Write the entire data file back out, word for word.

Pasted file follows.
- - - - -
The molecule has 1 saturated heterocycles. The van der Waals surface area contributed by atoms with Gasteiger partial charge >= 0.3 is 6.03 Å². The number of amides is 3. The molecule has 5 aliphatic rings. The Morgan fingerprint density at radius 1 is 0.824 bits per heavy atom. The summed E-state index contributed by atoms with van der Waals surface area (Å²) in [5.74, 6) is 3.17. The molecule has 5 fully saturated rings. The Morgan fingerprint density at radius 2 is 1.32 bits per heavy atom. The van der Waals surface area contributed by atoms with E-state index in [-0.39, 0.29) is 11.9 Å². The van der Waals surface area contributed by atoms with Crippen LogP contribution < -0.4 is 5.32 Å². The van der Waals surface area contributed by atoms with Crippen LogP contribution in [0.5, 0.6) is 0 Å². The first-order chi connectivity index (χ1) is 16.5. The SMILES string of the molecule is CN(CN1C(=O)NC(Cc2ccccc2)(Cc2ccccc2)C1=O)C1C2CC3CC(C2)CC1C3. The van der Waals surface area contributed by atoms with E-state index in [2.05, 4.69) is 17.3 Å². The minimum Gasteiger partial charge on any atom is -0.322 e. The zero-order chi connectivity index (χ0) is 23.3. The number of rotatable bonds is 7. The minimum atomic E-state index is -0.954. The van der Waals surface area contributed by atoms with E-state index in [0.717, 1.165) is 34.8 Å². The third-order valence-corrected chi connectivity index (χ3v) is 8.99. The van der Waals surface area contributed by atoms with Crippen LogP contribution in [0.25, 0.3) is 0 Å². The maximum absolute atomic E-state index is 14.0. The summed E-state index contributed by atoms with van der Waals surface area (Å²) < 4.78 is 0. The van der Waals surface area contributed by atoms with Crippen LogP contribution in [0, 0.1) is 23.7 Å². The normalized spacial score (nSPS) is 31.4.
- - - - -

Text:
The molecule has 1 saturated heterocycles. The van der Waals surface area contributed by atoms with Gasteiger partial charge >= 0.3 is 6.03 Å². The number of amides is 3. The molecule has 5 aliphatic rings. The Morgan fingerprint density at radius 1 is 0.824 bits per heavy atom. The summed E-state index contributed by atoms with van der Waals surface area (Å²) in [5.74, 6) is 3.17. The molecule has 5 fully saturated rings. The Morgan fingerprint density at radius 2 is 1.32 bits per heavy atom. The van der Waals surface area contributed by atoms with E-state index in [-0.39, 0.29) is 11.9 Å². The van der Waals surface area contributed by atoms with Crippen LogP contribution < -0.4 is 5.32 Å². The van der Waals surface area contributed by atoms with Crippen LogP contribution in [0.5, 0.6) is 0 Å². The first-order chi connectivity index (χ1) is 16.5. The SMILES string of the molecule is CN(CN1C(=O)NC(Cc2ccccc2)(Cc2ccccc2)C1=O)C1C2CC3CC(C2)CC1C3. The van der Waals surface area contributed by atoms with E-state index in [2.05, 4.69) is 17.3 Å². The minimum Gasteiger partial charge on any atom is -0.322 e. The zero-order chi connectivity index (χ0) is 23.3. The number of rotatable bonds is 7. The minimum atomic E-state index is -0.954. The van der Waals surface area contributed by atoms with E-state index in [0.717, 1.165) is 34.8 Å². The third-order valence-corrected chi connectivity index (χ3v) is 8.99. The van der Waals surface area contributed by atoms with Crippen LogP contribution in [0.25, 0.3) is 0 Å². The maximum absolute atomic E-state index is 14.0. The summed E-state index contributed by atoms with van der Waals surface area (Å²) < 4.78 is 0. The van der Waals surface area contributed by atoms with Crippen LogP contribution in [0, 0.1) is 23.7 Å². The normalized spacial score (nSPS) is 31.4.